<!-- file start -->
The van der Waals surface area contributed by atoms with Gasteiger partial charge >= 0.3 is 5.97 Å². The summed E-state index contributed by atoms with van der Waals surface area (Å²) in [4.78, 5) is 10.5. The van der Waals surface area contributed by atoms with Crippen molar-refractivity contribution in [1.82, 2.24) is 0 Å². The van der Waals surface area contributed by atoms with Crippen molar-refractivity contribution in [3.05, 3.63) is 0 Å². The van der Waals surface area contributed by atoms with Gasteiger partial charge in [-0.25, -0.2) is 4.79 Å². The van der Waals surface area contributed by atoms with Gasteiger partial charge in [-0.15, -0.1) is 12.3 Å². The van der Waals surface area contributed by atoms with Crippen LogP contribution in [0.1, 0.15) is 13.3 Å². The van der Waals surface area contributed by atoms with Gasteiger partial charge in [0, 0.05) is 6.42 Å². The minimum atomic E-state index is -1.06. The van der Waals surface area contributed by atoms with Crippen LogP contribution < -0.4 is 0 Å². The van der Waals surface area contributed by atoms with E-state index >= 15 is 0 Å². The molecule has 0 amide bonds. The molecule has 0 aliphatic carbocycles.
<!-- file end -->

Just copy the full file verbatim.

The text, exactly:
The van der Waals surface area contributed by atoms with Gasteiger partial charge >= 0.3 is 5.97 Å². The summed E-state index contributed by atoms with van der Waals surface area (Å²) in [4.78, 5) is 10.5. The van der Waals surface area contributed by atoms with Crippen molar-refractivity contribution in [1.82, 2.24) is 0 Å². The van der Waals surface area contributed by atoms with Crippen molar-refractivity contribution in [3.05, 3.63) is 0 Å². The van der Waals surface area contributed by atoms with Gasteiger partial charge in [-0.25, -0.2) is 4.79 Å². The van der Waals surface area contributed by atoms with Gasteiger partial charge in [-0.15, -0.1) is 12.3 Å². The van der Waals surface area contributed by atoms with Crippen LogP contribution in [0.1, 0.15) is 13.3 Å². The van der Waals surface area contributed by atoms with Gasteiger partial charge in [0, 0.05) is 6.42 Å². The minimum atomic E-state index is -1.06. The van der Waals surface area contributed by atoms with Crippen LogP contribution < -0.4 is 0 Å². The van der Waals surface area contributed by atoms with E-state index >= 15 is 0 Å². The molecule has 0 amide bonds. The molecule has 0 aliphatic carbocycles.